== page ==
The MIPS R4000, part 10: Trampolines and stubs

We saw earlier that the relative branch instructions have a reach of ±128KB, but what if the function you want to call is further away than that?

The linker detects that the branch target is too far away and creates a trampoline stub, the same way the Alpha AXP compiler did. The branch instruction is then rewritten to be a branch to the trampoline, and the trampoline performs another jump to the final destination.

    BAL     dest_trampoline ; was "BAL dest"
    J       dest
    NOP                     ; branch delay slot

The limited reach of the relative branch instructions means that a single function cannot be larger than 256KB.

On the other hand, the existence of the JAL instruction means that the compiler doesn't really need to use BAL at all. Trampolines come into play only with conditional calls, and those are relatively rare.

If a function is naïvely-imported, then the compiler will generate a normal branch-and-link instruction, and the import library will provide a stub that in turn jumps indirectly through the import table. Doing this requires a scratch register, and that's where the at register once again enters the picture:

    BAL     imported_function_stub

    LUI     at, XXXX
    LW      at, YYYY(at)    ; load from import address table
    JR      at              ; and jump there
    NOP                     ; branch delay slot

Where XXXX and YYYY are computed in the usual way, namely, so that (XXXX << 16) + (int16_t)YYYY is the address of the import address table entry.

If you are unlucky enough that you are calling an imported function naïvely, and the imported stub is beyond the reach of the BAL instruction, then you will have to bounce through two trampolines! The first was generated by the linker to help you reach the stub, and the second came from the import library to get you from the stub to the final destination.

This double-trampoline could also happen on the Alpha AXP, but it was less common because the Alpha AXP's relative branch instructions have a reach of ±4MB, as opposed to the MIPS R4000's relative branch instructions, which can reach only ±128KB.

Comments (8)
  1. Antonio Rodríguez says:

    Most (all?) 8-bit processors store the displacement of relative jumps in a single byte, so they are limited to a range of ±127 *bytes* (more like -126 to +129, taking into account the instruction’s two bytes). In my days of programming the Apple II in machine code and assembler, I didn’t found that limited range to be a big problem (I rarely had to use a trampoline). And I’d say that it’s good, because it forces to think about your code: if your functions are so big that you have to ask what the relative addressing limit is, then you are doing something wrong.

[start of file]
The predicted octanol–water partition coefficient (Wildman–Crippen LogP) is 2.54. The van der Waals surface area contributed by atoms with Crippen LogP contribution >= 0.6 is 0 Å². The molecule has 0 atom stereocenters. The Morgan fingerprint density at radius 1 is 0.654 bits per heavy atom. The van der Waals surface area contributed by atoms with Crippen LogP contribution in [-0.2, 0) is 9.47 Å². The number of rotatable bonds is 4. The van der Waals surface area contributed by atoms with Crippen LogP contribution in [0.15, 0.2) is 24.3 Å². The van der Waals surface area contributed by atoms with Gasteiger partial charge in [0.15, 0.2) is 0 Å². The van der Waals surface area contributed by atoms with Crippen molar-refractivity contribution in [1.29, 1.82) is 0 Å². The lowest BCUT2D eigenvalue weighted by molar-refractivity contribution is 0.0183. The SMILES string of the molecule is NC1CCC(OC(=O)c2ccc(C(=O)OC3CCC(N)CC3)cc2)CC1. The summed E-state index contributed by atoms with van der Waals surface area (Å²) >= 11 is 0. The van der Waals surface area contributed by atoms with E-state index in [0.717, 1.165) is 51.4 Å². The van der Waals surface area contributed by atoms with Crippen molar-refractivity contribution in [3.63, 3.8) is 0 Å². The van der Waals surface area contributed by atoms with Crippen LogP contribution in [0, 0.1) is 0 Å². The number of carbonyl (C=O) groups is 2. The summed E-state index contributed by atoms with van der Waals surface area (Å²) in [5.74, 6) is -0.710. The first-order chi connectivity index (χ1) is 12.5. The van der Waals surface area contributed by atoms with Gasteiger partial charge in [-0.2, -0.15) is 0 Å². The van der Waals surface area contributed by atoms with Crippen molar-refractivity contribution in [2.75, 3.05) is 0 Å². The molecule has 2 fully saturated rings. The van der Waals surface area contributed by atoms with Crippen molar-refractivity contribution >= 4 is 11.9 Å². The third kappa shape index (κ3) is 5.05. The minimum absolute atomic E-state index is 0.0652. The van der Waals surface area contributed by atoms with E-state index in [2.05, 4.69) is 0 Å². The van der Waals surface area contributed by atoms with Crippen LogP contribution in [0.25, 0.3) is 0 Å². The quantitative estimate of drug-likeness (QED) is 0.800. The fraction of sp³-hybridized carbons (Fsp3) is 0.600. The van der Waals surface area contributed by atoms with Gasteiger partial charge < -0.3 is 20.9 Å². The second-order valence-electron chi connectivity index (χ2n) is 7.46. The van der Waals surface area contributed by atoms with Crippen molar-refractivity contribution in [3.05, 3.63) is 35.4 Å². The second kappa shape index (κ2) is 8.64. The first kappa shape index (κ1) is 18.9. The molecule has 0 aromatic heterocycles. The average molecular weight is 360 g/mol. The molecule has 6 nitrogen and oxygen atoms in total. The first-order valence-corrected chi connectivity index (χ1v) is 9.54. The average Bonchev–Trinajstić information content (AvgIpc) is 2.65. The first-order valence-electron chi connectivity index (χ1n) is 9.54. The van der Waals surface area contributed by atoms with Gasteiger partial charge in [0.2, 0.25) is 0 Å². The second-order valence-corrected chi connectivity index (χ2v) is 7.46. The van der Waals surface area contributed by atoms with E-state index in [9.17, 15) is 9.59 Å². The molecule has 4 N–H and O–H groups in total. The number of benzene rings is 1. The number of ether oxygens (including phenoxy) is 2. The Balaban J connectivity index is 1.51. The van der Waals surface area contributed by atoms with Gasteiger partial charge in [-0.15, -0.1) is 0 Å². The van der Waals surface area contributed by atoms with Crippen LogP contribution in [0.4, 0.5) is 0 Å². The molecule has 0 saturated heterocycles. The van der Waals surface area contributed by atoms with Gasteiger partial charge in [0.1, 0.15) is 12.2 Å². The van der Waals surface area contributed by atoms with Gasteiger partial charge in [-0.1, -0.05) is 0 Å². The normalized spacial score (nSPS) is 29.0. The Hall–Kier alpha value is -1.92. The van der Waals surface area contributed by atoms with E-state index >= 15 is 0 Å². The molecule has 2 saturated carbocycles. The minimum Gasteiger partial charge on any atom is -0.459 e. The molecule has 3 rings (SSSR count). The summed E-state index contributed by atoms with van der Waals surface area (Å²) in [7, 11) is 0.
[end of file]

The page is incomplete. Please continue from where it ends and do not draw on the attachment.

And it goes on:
1. Joshua says:

      I encountered the x86 byte limit too frequently. Mid-function trampolines. Joy.

      On an unrelated note a size-speed optimization is available: all the nops between the trampolines of the second form can be omitted for a minor speed penalty if the trampoline was correctly predicted. The nops after the last one has to remain or something other than the at register gets corrupted.

      1. On the other hand, packing the trampolines too tightly means that you have jump instructions so close to each other that they occupy the same slot in the branch predictor, so one of them will always mispredict. Hopefully your trampolines are not in high-performance code paths.

    2. Neil says:

      Aggressive inlining perhaps?

  2. Erik F says:

    Would the old 8086 “anti-test” pattern be used by the compiler anymore, or does that mess up the branch predictor (e.g. instead of “JZ”, you use “JNZ $+xx” followed by “JMP yyyy”)? (BTW, is that basically a trampoline? I really never heard of that term until the late 1990s.)

    1. If the branch target is another function, the distance isn’t known until link time, at which point it’s too late to re-run the compiler to say, “Hey, could you use the anti-test pattern for this specific BGEZAL instruction?” (Has no effect on the branch predictor since you merely exchanged one conditional branch for another with the exact opposite taken/not-taken pattern. All branch predictors I’ve seen are symmetric with respect to taken and not-taken. And the unconditional branch doesn’t need to be predicted at all.)

      1. Erik F says:

        That’s fair: I was only thinking of intra-function (and possibly intra-module without LTO) jumps.

      2. smf says:

        It’s not too late, that is what Link Time Optimisation is for. I guess nobody thought it was worth the investment back in the R4000 days.

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